Scott Stallings enjoys his role as unexpected chaser on Sunday at Pebble Beach
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PEBBLE BEACH — Scott Stallings gave his son Finn the birthday present the youngster had asked for on Sunday at Pebble Beach Golf Links, and it nearly led to another reason for Stallings and his family to celebrate.
Finn’s 6th birthday actually is Monday, but he told dad he was looking for birdies in Sunday’s final round of the AT&T Pebble Beach Pro-Am. Dad complied by converting seven of them, including one at the home hole for a closing six-under 66 that at the time pulled Stallings within two strokes of leader Phil Mickelson. The deficit was three shots by the time play was suspended at 5:55 p.m. PST with Mickelson and 54-hole leader Paul Casey the only players left on the course.
Stallings intended to show up Monday morning at Pebble and wait around to see if Mickelson would close out his 44th career PGA Tour title. Even without a victory, at 15-under 272, Stallings was proud to settle for his best finish on the PGA Tour in four years—and hugs from his family.
“He said he wanted me to go out there and make a bunch of birdies for his birthday,” said Stallings, 33, who won the last of his three tour titles at the 2014 Farmers Insurance Open and finished second there the following year. “We’re excited to be able to do that, especially hitting it close on 18 and seeing him in there, and he gave me a thumbs-up when I walked up on the green. So it was exciting to have him out there.”
The Knoxville, Tenn., resident was excited for plenty of reasons, none more so than finally feeling like himself again after an odyssey that briefly derailed his career. In 2015, Stallings reported himself for taking medication that was among the drugs banned by the tour. Suffering from fatigue, Stallings began taking DHEA at the behest of a physician to combat low testosterone. But once he found out it was not an approved drug, he apprised the tour and received a 90-day suspension starting that July.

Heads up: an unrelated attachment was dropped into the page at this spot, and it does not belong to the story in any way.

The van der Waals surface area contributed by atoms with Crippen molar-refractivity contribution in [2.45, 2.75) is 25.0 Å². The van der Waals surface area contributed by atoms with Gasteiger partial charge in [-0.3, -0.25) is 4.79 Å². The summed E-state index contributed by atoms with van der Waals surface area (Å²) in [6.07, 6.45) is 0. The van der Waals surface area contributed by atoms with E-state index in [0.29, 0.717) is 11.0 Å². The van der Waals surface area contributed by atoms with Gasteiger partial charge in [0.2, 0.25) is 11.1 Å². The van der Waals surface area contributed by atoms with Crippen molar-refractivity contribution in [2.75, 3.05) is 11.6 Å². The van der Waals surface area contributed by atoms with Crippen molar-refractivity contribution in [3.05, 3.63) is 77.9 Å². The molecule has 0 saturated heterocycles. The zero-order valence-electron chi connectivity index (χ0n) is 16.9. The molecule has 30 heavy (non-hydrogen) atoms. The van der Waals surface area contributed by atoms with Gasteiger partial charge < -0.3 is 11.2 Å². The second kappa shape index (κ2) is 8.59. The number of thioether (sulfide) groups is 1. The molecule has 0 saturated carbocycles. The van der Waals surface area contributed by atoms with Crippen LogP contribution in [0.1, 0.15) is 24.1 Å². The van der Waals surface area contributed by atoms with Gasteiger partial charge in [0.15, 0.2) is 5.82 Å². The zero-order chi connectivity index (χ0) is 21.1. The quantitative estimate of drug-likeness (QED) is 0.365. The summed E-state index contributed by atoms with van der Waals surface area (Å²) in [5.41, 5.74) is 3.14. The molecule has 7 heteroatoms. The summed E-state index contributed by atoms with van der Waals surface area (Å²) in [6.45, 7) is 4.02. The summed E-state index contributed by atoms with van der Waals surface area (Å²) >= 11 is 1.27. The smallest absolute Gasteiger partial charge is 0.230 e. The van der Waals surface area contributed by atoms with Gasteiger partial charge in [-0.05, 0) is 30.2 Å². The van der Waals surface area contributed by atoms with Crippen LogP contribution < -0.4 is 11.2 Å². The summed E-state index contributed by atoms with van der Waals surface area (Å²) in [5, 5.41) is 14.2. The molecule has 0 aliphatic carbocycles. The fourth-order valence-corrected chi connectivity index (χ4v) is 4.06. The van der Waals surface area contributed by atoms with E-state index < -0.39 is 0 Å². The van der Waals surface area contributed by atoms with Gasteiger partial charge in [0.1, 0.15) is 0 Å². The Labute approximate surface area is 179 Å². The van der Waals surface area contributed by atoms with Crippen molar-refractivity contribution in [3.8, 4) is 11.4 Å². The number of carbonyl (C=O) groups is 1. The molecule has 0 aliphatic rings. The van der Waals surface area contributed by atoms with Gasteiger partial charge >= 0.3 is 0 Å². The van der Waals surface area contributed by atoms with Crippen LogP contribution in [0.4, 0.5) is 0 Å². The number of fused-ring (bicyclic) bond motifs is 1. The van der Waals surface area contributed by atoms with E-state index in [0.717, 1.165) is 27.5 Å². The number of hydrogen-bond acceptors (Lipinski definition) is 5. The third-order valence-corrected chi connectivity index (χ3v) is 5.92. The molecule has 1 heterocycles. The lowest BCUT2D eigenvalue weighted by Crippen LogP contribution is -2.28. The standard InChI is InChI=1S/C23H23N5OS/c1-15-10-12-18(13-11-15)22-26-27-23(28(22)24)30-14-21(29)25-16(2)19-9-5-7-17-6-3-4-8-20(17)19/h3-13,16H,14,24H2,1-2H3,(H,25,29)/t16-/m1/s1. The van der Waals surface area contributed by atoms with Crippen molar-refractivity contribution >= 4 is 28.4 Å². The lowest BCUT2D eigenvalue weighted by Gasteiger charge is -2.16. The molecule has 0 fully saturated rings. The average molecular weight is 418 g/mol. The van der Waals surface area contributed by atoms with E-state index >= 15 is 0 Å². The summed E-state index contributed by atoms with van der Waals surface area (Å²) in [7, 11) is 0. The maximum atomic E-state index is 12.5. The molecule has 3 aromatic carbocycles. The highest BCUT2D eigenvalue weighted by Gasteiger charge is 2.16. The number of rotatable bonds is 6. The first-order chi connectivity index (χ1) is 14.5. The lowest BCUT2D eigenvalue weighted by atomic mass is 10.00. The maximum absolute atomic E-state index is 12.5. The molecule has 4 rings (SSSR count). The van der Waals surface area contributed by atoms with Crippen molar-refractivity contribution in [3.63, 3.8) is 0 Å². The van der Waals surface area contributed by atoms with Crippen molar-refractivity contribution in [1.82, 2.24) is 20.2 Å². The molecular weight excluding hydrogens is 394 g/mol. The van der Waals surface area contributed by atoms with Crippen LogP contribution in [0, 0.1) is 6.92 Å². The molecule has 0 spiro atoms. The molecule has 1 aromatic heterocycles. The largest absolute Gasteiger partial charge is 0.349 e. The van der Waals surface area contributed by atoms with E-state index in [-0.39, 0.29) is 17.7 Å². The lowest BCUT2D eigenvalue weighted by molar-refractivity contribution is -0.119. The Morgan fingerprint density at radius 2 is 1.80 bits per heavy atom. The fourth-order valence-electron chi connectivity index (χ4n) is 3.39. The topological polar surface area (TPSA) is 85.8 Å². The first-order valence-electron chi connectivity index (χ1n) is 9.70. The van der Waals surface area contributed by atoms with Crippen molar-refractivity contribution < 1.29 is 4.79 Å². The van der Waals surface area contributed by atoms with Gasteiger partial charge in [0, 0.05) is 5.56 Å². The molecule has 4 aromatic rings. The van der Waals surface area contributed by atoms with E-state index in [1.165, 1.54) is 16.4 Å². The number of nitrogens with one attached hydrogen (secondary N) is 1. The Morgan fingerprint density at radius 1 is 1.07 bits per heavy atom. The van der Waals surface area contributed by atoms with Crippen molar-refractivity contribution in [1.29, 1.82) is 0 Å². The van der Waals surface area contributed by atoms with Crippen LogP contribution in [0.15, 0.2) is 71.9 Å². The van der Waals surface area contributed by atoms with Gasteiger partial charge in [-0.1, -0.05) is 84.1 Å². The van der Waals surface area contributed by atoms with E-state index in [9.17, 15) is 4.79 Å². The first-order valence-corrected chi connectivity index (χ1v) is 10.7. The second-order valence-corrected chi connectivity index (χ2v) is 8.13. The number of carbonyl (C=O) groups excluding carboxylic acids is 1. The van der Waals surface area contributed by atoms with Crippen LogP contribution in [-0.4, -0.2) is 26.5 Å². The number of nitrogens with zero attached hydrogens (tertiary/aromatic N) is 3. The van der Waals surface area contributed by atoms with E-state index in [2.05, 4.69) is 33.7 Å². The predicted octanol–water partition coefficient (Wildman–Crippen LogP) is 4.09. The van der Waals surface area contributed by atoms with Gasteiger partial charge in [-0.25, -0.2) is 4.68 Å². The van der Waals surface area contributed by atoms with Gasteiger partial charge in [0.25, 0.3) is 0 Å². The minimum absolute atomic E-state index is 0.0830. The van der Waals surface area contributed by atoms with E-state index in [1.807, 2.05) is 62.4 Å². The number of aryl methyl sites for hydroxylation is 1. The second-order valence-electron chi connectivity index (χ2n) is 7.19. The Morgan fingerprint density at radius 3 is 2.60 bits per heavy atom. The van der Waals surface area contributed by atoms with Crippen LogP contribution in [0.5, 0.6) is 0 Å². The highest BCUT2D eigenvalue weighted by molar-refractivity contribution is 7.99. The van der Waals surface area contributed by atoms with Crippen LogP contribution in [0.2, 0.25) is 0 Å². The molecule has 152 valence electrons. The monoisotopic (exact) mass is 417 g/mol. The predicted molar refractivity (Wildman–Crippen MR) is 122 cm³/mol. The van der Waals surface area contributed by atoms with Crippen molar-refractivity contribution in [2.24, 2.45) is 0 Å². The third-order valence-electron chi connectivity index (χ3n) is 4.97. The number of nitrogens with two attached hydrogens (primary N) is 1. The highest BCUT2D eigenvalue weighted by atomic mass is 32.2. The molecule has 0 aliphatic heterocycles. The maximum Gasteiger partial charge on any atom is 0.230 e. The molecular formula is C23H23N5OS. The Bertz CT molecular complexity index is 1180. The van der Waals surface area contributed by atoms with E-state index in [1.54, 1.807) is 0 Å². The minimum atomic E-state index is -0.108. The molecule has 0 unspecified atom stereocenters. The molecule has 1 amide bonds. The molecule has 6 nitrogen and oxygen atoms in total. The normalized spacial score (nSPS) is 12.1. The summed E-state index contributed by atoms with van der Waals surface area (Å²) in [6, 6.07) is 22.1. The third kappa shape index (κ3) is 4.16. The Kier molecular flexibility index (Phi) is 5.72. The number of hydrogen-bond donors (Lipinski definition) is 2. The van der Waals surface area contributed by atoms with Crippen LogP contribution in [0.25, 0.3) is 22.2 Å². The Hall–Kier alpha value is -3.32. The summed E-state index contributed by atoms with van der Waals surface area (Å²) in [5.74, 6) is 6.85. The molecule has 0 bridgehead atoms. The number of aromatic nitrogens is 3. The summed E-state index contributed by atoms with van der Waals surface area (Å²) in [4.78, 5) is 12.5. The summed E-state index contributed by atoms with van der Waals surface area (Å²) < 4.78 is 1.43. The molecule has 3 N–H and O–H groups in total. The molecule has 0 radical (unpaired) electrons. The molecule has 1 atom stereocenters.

Fortunately, his victory in 2014 allowed him to weather the absence and retain his card. But he hasn’t done much since then, posting just a handful of top-10 finishes.
Committed to improving his health, Stallings has become a dedicated visitor to the gym and has made dietary changes, too. “Physically, I’m changing everything,” he said. “I’ve realized that you can’t take your health for granted, and I did that once.
“I try to be a good example for these guys [Finn and his almost 3-year-old daughter, Millie] and show them every single day,” Stallings added. “To them, it’s a little bit weird that my job is to play golf for a living. But I think seeing, in the gym, on the course, off the course, just trying to be a good steward of what you have and the opportunities we have out here. And I definitely was at a point in my life where I didn’t feel like I took advantage of it, I didn’t appreciate it, and it was kind of a foregone conclusion. And now kind of feeling like that got taken away from me for a little while with some of my health stuff and really excited to see where my game's going and hopefully be able to do this for a long time.”
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Stallings added that it’s not just the physical side that he has improved upon. There’s been “internal improvement,” he said. He is making better decisions.
“It’s nice to see all the hard work showing up on the golf course,” he said.
Especially because it hadn’t been this season. Prior to arriving on the Monterey Peninsula, Stallings had made seven starts and finished no better than T-39 while missing three cuts. He came in ranked 183rd in FedEx Cup points.
“I get a lot of questions about the start to my season, and it’s been slow and I’m not like oblivious to that, but I’m also understanding that I’m doing the things I need to do on and off the golf course,” he said.
Stallings finished in the top-10 at Pebble Beach for the second year in a row, but it should have been three straight. In 2016, he was T-14 after what he labeled “a freak shot” on the par-5 closing hole. He aimed his tee to the right, away from the water, but watched in disbelief as his ball bounced through the fairway, off a rake in a bunker and caromed off the cart path and out of bounds.
On Sunday, he played the hole “properly” by hitting an iron off the tee, laying up, and then sticking the approach to two feet. He sank the putt to give Finn another gift. It was a gift to himself, too, for all the changes he’s undertaken.
“I work hard,” he said. “The changes have just taken a little longer than I would have liked. But hopefully, it all adds up to better golf.”
It did at Pebble Beach.
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